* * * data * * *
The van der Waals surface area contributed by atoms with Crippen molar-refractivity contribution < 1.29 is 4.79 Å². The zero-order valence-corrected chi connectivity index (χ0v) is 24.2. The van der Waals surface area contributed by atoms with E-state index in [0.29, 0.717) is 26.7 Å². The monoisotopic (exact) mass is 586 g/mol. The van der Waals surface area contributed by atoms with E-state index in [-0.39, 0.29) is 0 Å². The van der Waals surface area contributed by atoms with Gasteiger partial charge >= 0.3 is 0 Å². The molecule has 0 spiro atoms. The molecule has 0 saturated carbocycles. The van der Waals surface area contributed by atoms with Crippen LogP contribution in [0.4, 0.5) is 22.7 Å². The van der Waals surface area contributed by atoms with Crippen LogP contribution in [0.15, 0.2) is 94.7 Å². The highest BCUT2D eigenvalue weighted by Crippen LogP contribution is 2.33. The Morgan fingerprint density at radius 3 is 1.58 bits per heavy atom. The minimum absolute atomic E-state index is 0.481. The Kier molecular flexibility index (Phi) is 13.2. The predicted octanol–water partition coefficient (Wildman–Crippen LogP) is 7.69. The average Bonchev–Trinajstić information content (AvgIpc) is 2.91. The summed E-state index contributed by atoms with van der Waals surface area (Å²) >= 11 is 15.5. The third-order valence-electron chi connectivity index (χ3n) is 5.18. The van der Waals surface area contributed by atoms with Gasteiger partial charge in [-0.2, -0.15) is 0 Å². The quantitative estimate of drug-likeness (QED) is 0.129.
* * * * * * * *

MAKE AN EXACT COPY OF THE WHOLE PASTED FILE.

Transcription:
The van der Waals surface area contributed by atoms with Crippen molar-refractivity contribution < 1.29 is 4.79 Å². The zero-order valence-corrected chi connectivity index (χ0v) is 24.2. The van der Waals surface area contributed by atoms with E-state index in [0.29, 0.717) is 26.7 Å². The monoisotopic (exact) mass is 586 g/mol. The van der Waals surface area contributed by atoms with E-state index in [-0.39, 0.29) is 0 Å². The van der Waals surface area contributed by atoms with Gasteiger partial charge >= 0.3 is 0 Å². The molecule has 0 spiro atoms. The molecule has 0 saturated carbocycles. The van der Waals surface area contributed by atoms with Crippen LogP contribution in [0.4, 0.5) is 22.7 Å². The van der Waals surface area contributed by atoms with Crippen LogP contribution in [0.15, 0.2) is 94.7 Å². The highest BCUT2D eigenvalue weighted by Crippen LogP contribution is 2.33. The Morgan fingerprint density at radius 3 is 1.58 bits per heavy atom. The minimum absolute atomic E-state index is 0.481. The Kier molecular flexibility index (Phi) is 13.2. The predicted octanol–water partition coefficient (Wildman–Crippen LogP) is 7.69. The average Bonchev–Trinajstić information content (AvgIpc) is 2.91. The summed E-state index contributed by atoms with van der Waals surface area (Å²) >= 11 is 15.5. The third-order valence-electron chi connectivity index (χ3n) is 5.18. The van der Waals surface area contributed by atoms with Gasteiger partial charge in [-0.2, -0.15) is 0 Å². The quantitative estimate of drug-likeness (QED) is 0.129.